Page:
Medicaid block grant is also agreed to by many Republicans. It would shift federal Medicaid funds and responsibility to state governments and limit the financial exposure of the federal government for future cost increases. It assumes that states can be more cost efficient and effective in covering their residents without any rules from the federal government.
Medicaid was established in conjunction with Medicare as part of the Great Society in 1965. This would eliminate a federal entitlement for 72 million Americans ranging from infants to elderly nursing home residents. It would likely be opposed by hospitals, doctors, clinics, patients, nursing homes and Medicaid participating health plans. Not all Republican Governors support this approach as it puts them on the hot seat to cut eligibility and services to their state’s residents during hard economic times.
Medicare vouchers and age eligibility extended to 67. House Republicans have proposed to over time move the Medicare program from a public fee for service program to vouchers which seniors and the disabled would then use to buy private insurance, possibly through Exchanges. Likewise they propose to increase the age to qualify for the Medicare program from 65 to 67, arguing that people are living longer and working longer before retirement. During his campaign, President Trump promised no cutbacks to Medicare, Social Security or Medicaid. It will be interesting to see how his campaign statements are reconciled with the policy preferences of House Republicans.
Reconciliation – partial repeal. The Affordable Care Act was passed with 60 votes in the Senate, the amount required to overcome a Republican filibuster. Republicans believe they can repeal the financial aspects of the Affordable Care Act with 51 votes. This would repeal all of the following: Tax credits for the Exchanges, Medicaid expansion, Individual and employer mandates and the taxes. If they are correct in their assessment, they could also repeal the taxes that support Medicare and Social Security with a 51-vote filibuster proof majority.
Replace. There is as yet no agreement on the replacement program; however it will take 60 votes – i.e. all the Republican Senators and eight Democrats. There are a number of provisions of the ACA that cannot be repealed with 51 votes but will instead require 60 votes: such as guaranteed issue, no pre-existing condition exclusions, 3/1 rate bands on age rating, no gender rating, the 10 essential health benefits and the medical loss ratios. In addition, they may be able to defund the refundable tax credits with 51 votes, but it will require 60 votes to eliminate the Exchanges for individuals and small employers.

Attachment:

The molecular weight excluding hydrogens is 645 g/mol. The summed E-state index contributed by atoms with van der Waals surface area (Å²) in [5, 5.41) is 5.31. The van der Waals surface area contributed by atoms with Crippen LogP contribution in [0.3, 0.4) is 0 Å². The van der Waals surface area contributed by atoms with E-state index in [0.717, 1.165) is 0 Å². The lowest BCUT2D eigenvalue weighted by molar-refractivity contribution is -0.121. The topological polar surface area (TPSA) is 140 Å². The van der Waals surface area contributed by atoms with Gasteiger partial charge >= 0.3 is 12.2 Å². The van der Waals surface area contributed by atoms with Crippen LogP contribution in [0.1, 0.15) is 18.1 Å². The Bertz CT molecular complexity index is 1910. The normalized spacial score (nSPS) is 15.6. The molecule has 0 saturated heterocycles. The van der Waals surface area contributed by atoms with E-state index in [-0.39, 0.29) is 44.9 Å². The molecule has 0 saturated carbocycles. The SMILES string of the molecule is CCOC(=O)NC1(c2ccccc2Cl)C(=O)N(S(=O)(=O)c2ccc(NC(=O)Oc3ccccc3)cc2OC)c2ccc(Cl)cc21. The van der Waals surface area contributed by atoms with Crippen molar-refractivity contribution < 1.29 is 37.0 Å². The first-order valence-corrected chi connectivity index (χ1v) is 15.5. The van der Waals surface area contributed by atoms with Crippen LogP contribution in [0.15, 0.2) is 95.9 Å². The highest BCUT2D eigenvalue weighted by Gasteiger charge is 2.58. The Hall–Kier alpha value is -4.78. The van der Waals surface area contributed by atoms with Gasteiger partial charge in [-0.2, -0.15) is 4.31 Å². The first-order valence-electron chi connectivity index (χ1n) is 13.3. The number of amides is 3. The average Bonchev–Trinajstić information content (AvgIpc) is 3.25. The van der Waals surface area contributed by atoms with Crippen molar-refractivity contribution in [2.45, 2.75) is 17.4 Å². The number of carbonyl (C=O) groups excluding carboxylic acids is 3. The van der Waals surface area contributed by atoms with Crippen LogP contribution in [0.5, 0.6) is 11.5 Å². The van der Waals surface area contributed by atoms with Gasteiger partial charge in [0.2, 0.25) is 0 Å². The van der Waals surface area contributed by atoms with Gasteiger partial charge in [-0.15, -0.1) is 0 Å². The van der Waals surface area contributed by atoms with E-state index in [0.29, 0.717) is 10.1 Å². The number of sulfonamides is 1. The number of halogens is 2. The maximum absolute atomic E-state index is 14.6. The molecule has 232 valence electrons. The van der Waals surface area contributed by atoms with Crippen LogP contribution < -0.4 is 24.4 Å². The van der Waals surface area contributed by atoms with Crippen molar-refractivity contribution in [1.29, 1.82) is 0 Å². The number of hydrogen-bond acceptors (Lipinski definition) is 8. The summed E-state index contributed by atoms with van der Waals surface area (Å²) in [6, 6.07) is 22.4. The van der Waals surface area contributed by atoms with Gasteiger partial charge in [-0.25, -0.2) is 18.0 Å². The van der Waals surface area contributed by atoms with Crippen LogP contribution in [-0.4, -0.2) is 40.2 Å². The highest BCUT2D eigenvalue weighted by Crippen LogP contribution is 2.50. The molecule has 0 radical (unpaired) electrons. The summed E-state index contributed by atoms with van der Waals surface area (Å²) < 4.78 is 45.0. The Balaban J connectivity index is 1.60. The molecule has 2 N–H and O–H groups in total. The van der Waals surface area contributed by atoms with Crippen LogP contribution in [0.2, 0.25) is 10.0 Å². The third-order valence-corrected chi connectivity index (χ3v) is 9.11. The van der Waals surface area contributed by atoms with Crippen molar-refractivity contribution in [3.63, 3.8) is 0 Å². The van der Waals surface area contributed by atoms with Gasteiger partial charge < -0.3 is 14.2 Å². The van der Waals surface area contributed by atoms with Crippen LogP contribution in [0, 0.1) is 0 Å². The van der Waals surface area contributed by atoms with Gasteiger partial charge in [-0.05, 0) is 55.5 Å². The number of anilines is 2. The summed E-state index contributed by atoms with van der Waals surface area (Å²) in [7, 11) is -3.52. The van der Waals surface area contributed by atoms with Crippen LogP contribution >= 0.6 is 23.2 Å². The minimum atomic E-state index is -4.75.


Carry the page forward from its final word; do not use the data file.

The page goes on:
What’s in the discussion for a replacement package?
Flat or age adjusted refundable tax credits would replace the current credits that are income adjusted as well as geographically adjusted, which has meant low and moderate income individuals in high priced health insurance markets get extra help with affordability. This policy would be helpful to middle and higher income individuals and disastrous for low, moderate and middle-income individuals and even more so in regions with high health premiums.
Health savings accounts would allow individuals to put aside income into a health savings account tax free to pay for their health care costs. These are typically paired with high deductible or catastrophic coverage. This policy could prove beneficial for healthy individuals in high income tax brackets and disastrous for low, moderate and middle-income individuals with chronic health needs who lack the readily disposable income to pay for daily health needs.
Limited benefit packages would exclude some of the ten essential health benefits in order to reduce the costs of coverage. It’s unclear what would be eliminated: prescription drugs, mental health, prevention, maternity or child health prevention services are some possibilities. Most of the benefit reductions under discussion would hurt the chronically and acutely ill, women and children.